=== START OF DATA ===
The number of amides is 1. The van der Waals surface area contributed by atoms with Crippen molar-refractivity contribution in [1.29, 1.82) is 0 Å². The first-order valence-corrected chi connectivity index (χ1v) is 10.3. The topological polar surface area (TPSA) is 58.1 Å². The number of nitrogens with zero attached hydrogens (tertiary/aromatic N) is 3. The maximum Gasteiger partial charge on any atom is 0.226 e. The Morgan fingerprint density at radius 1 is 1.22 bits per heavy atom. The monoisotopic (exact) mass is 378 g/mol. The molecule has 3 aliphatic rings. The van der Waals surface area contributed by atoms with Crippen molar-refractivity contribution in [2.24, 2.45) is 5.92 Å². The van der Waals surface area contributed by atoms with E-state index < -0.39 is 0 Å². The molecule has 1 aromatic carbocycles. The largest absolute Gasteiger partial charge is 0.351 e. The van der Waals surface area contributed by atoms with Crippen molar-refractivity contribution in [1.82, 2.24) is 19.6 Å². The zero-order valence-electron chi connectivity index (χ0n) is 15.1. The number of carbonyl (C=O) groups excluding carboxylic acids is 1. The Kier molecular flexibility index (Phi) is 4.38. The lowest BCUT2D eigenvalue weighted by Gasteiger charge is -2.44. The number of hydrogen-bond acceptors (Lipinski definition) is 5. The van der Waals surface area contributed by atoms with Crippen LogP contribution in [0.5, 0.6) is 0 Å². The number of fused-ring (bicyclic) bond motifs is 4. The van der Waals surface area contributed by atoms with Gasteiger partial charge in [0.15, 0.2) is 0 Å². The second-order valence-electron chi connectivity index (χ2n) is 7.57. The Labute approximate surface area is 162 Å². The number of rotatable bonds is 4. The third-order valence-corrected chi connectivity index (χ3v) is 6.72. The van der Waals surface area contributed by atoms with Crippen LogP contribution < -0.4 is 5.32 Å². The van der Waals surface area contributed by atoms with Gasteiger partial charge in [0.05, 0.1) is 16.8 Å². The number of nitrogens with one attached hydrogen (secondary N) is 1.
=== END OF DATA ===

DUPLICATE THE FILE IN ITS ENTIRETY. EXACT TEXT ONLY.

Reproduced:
The number of amides is 1. The van der Waals surface area contributed by atoms with Crippen molar-refractivity contribution in [1.29, 1.82) is 0 Å². The first-order valence-corrected chi connectivity index (χ1v) is 10.3. The topological polar surface area (TPSA) is 58.1 Å². The number of nitrogens with zero attached hydrogens (tertiary/aromatic N) is 3. The maximum Gasteiger partial charge on any atom is 0.226 e. The Morgan fingerprint density at radius 1 is 1.22 bits per heavy atom. The monoisotopic (exact) mass is 378 g/mol. The molecule has 3 aliphatic rings. The van der Waals surface area contributed by atoms with Crippen molar-refractivity contribution in [2.24, 2.45) is 5.92 Å². The van der Waals surface area contributed by atoms with E-state index < -0.39 is 0 Å². The molecule has 1 aromatic carbocycles. The largest absolute Gasteiger partial charge is 0.351 e. The van der Waals surface area contributed by atoms with Crippen molar-refractivity contribution in [1.82, 2.24) is 19.6 Å². The zero-order valence-electron chi connectivity index (χ0n) is 15.1. The number of carbonyl (C=O) groups excluding carboxylic acids is 1. The Kier molecular flexibility index (Phi) is 4.38. The lowest BCUT2D eigenvalue weighted by Gasteiger charge is -2.44. The number of hydrogen-bond acceptors (Lipinski definition) is 5. The van der Waals surface area contributed by atoms with Crippen LogP contribution in [0.5, 0.6) is 0 Å². The number of fused-ring (bicyclic) bond motifs is 4. The van der Waals surface area contributed by atoms with Gasteiger partial charge in [0.15, 0.2) is 0 Å². The second-order valence-electron chi connectivity index (χ2n) is 7.57. The Labute approximate surface area is 162 Å². The number of rotatable bonds is 4. The third-order valence-corrected chi connectivity index (χ3v) is 6.72. The van der Waals surface area contributed by atoms with Crippen LogP contribution < -0.4 is 5.32 Å². The van der Waals surface area contributed by atoms with Gasteiger partial charge in [0.05, 0.1) is 16.8 Å². The number of nitrogens with one attached hydrogen (secondary N) is 1.